I’m sitting here at my favorite cafe sipping on my double espresso, ready to write another post.
What’s funny is that as I write this – what many people believe to be a simple subject – dozens of people are walking in and out who probably never even THINK “color coordinate” when they dress themselves in the morning.
It’s literally like they just put on whatever they like and truly believe that it looks good.
Well, I should go up to them and tell them it doesn’t.
This is a big topic, and I realize that the best way to understand these types of things is to small chunk the information into your brain.
So we’re going to follow the K.I.S.S. method.
(I’ll post more on the topic later on)
Start practising with the basics
It becomes confusing and overwhelming if I start throwing out all the “rules”, which prevents you from putting anything you learn into use.
Trust me, I know from experience.
When I first starting learning this stuff I always wished I could just plug a cord into my head and upload all the information into my brain like in The Matrix.
So I’ll save you the long novel and give you something you can IMMEDIATELY start using.
The best way to start is to revisit something you’ve learned in art class way back when you created your first finger painting masterpiece.
The Color Wheel
You must know what a color’s associations are and how they strengthen or soften each other.
Once you understand these relationships you begin to see how well certain colors pair with each other.
It’s not as simple as just MATCHING the same colors with each other. It gets tricky because there are combinations that are automatically pleasing to the eye and some that really clash.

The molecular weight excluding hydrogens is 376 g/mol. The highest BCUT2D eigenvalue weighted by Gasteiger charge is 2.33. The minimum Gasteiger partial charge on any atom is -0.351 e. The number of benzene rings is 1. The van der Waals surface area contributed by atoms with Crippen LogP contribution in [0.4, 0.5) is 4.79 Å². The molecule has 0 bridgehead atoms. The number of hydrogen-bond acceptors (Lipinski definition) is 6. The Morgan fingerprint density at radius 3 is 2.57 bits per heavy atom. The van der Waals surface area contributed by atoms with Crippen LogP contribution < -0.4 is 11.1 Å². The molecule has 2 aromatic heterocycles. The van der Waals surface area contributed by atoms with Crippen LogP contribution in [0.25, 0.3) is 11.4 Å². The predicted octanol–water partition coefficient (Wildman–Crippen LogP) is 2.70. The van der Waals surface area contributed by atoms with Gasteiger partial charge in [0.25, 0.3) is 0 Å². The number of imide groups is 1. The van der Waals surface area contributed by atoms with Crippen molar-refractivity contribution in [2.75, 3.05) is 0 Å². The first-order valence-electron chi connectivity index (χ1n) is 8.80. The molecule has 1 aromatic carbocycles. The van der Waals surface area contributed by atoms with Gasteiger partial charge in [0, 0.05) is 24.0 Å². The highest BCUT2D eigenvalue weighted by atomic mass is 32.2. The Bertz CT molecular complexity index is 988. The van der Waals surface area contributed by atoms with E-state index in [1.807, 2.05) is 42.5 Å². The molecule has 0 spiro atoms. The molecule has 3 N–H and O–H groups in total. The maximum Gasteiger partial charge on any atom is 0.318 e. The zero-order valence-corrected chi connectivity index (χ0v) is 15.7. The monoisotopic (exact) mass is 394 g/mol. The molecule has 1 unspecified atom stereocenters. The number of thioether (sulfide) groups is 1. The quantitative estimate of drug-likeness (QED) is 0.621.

Some people may find this article boring, but it’s always the simple things that hold the most power when executed correctly.
A lot of people have the “knowledge” but they don’t implement any of it.
For some of you this may just be a refresher.
So here are the basics of the color wheel…
There are three PRIMARY colors – BLUE, RED, and YELLOW.
Adding lightness and darkness to these primary colors forms all other colors.
Adding any of these two PRIMARY colors together gives you a SECONDARY color.
Primary + Primary = Secondary
Blue + Yellow = Green
Yellow + Red = Orange
Red + Blue = Violet
Then adding measures of light or dark to these colors creates different shades of color as well.
A TERTIARY color is when you mix a SECONDARY color with it’s adjacent PRIMARY color.
Green + Blue or Yellow = Blue-Green or Yellow-Green
Orange + Red or Yellow = Red-Orange or Yellow-Orange
Violet + Blue and Red = Blue-Violet and Red-Violet
With this in mind, adjusting amounts of primary colors combined with level of lightness or darkness can create any color in the universe.
PRIMARY and SECONDARY colors that are side-by-side on the color wheel are ANALOGOUS to each other.
Blue’s Analogous = Green and Violet
Orange’s Analogous = Red and Yellow
Analogous colors work well with each other. But only when they are matched according to the levels of light and darkness.
Primary and secondary colors that are opposite each other are COMPLIMENTARY.
Blue is complimentary to orange.
Violet to yellow.
Red to green.
And vice versa.
Pair these colors for a bolder statement. Be careful matching these though, as certain shades will not look good on each other.
I know this is only a small bit of information, but start with this.
1. Print out this color wheel.
2. Remember that Analogous colors work together, but make sure they are of similar value. As a basic color concept, “value” represents the degree of lightness or darkness expressed in every color.
3. Use complimentary colors for a bold statement. Matching complementary colors together is a sign of a confident, knowledgeable dresser, and doing so creates an impressive, color-rich palette.
4. As a general rule of thumb you don’t want to have more than THREE colors in your outfit. So pick three colors to match throughout your entire outfit. Any more than this and it starts getting risky.
5. Use the right colors for your skin tone and coloration. Try different colors against your skin and learn which palettes look best on you. Also, get a second opinion.
- Never use holiday colors like red and green UNLESS it is close to that holiday.
- Try to avoid gray colors with bright colors such as yellow.
6. The monochromatic look is always safe.
Lighter and darker shades of the same color can often look good when matched, forming a monochromatic effect.
Keep these things in mind every time you dress yourself and start working on building this eye for color coordination TODAY.
And if you’d like more information, more specifics and WAY more examples, just check out The Kinowear Bible.